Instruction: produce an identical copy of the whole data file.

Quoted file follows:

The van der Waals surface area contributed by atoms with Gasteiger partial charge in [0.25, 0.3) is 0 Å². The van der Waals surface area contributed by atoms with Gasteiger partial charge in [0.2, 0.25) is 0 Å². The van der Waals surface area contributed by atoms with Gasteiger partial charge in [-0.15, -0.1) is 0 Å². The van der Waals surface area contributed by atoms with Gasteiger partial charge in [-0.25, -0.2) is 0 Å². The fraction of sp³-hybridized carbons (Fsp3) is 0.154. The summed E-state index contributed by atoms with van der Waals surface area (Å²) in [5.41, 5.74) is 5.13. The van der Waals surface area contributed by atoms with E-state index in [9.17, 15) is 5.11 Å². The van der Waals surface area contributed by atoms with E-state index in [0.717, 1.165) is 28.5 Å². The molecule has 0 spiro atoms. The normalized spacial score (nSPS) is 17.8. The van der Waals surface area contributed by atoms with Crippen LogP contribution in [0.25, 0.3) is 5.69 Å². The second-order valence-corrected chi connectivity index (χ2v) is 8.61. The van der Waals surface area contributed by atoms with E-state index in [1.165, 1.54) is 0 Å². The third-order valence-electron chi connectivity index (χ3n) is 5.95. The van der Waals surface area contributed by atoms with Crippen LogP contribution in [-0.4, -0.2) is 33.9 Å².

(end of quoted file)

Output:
The van der Waals surface area contributed by atoms with Gasteiger partial charge in [0.25, 0.3) is 0 Å². The van der Waals surface area contributed by atoms with Gasteiger partial charge in [0.2, 0.25) is 0 Å². The van der Waals surface area contributed by atoms with Gasteiger partial charge in [-0.15, -0.1) is 0 Å². The van der Waals surface area contributed by atoms with Gasteiger partial charge in [-0.25, -0.2) is 0 Å². The fraction of sp³-hybridized carbons (Fsp3) is 0.154. The summed E-state index contributed by atoms with van der Waals surface area (Å²) in [5.41, 5.74) is 5.13. The van der Waals surface area contributed by atoms with E-state index in [9.17, 15) is 5.11 Å². The van der Waals surface area contributed by atoms with E-state index in [0.717, 1.165) is 28.5 Å². The molecule has 0 spiro atoms. The normalized spacial score (nSPS) is 17.8. The van der Waals surface area contributed by atoms with Crippen LogP contribution in [0.25, 0.3) is 5.69 Å². The second-order valence-corrected chi connectivity index (χ2v) is 8.61. The van der Waals surface area contributed by atoms with E-state index in [1.165, 1.54) is 0 Å². The third-order valence-electron chi connectivity index (χ3n) is 5.95. The van der Waals surface area contributed by atoms with Crippen LogP contribution in [-0.4, -0.2) is 33.9 Å².